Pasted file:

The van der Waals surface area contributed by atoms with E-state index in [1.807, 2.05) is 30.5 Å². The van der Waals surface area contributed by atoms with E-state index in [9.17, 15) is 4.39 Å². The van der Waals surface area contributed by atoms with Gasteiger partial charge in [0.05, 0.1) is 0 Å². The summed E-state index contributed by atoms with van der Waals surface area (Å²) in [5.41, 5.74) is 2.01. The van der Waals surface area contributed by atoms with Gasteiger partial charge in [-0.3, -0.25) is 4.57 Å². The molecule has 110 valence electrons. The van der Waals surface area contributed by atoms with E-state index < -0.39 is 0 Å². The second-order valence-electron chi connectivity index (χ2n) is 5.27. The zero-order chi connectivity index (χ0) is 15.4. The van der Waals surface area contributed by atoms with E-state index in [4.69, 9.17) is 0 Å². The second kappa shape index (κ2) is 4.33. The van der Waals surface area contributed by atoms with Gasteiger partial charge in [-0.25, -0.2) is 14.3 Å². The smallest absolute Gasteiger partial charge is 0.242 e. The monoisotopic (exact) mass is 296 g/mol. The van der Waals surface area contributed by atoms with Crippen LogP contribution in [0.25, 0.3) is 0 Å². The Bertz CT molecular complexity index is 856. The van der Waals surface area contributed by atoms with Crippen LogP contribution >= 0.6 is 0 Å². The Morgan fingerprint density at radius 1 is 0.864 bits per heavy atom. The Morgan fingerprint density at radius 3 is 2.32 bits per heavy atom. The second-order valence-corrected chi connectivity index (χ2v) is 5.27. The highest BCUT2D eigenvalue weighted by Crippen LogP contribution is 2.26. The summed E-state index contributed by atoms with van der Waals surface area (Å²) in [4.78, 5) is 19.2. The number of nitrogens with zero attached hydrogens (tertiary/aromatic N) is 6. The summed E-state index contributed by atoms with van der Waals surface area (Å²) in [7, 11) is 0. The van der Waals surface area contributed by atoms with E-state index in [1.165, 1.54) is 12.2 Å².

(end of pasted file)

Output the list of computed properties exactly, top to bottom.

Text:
The van der Waals surface area contributed by atoms with E-state index in [1.807, 2.05) is 30.5 Å². The van der Waals surface area contributed by atoms with E-state index in [9.17, 15) is 4.39 Å². The van der Waals surface area contributed by atoms with Gasteiger partial charge in [0.05, 0.1) is 0 Å². The summed E-state index contributed by atoms with van der Waals surface area (Å²) in [5.41, 5.74) is 2.01. The van der Waals surface area contributed by atoms with Gasteiger partial charge in [-0.3, -0.25) is 4.57 Å². The molecule has 110 valence electrons. The van der Waals surface area contributed by atoms with E-state index < -0.39 is 0 Å². The second-order valence-electron chi connectivity index (χ2n) is 5.27. The zero-order chi connectivity index (χ0) is 15.4. The van der Waals surface area contributed by atoms with E-state index in [4.69, 9.17) is 0 Å². The second kappa shape index (κ2) is 4.33. The van der Waals surface area contributed by atoms with Gasteiger partial charge in [-0.25, -0.2) is 14.3 Å². The smallest absolute Gasteiger partial charge is 0.242 e. The monoisotopic (exact) mass is 296 g/mol. The van der Waals surface area contributed by atoms with Crippen LogP contribution in [0.25, 0.3) is 0 Å². The Bertz CT molecular complexity index is 856. The van der Waals surface area contributed by atoms with Crippen LogP contribution >= 0.6 is 0 Å². The Morgan fingerprint density at radius 1 is 0.864 bits per heavy atom. The Morgan fingerprint density at radius 3 is 2.32 bits per heavy atom. The second-order valence-corrected chi connectivity index (χ2v) is 5.27. The highest BCUT2D eigenvalue weighted by Crippen LogP contribution is 2.26. The summed E-state index contributed by atoms with van der Waals surface area (Å²) in [4.78, 5) is 19.2. The number of nitrogens with zero attached hydrogens (tertiary/aromatic N) is 6. The summed E-state index contributed by atoms with van der Waals surface area (Å²) in [7, 11) is 0. The van der Waals surface area contributed by atoms with E-state index in [1.165, 1.54) is 12.2 Å².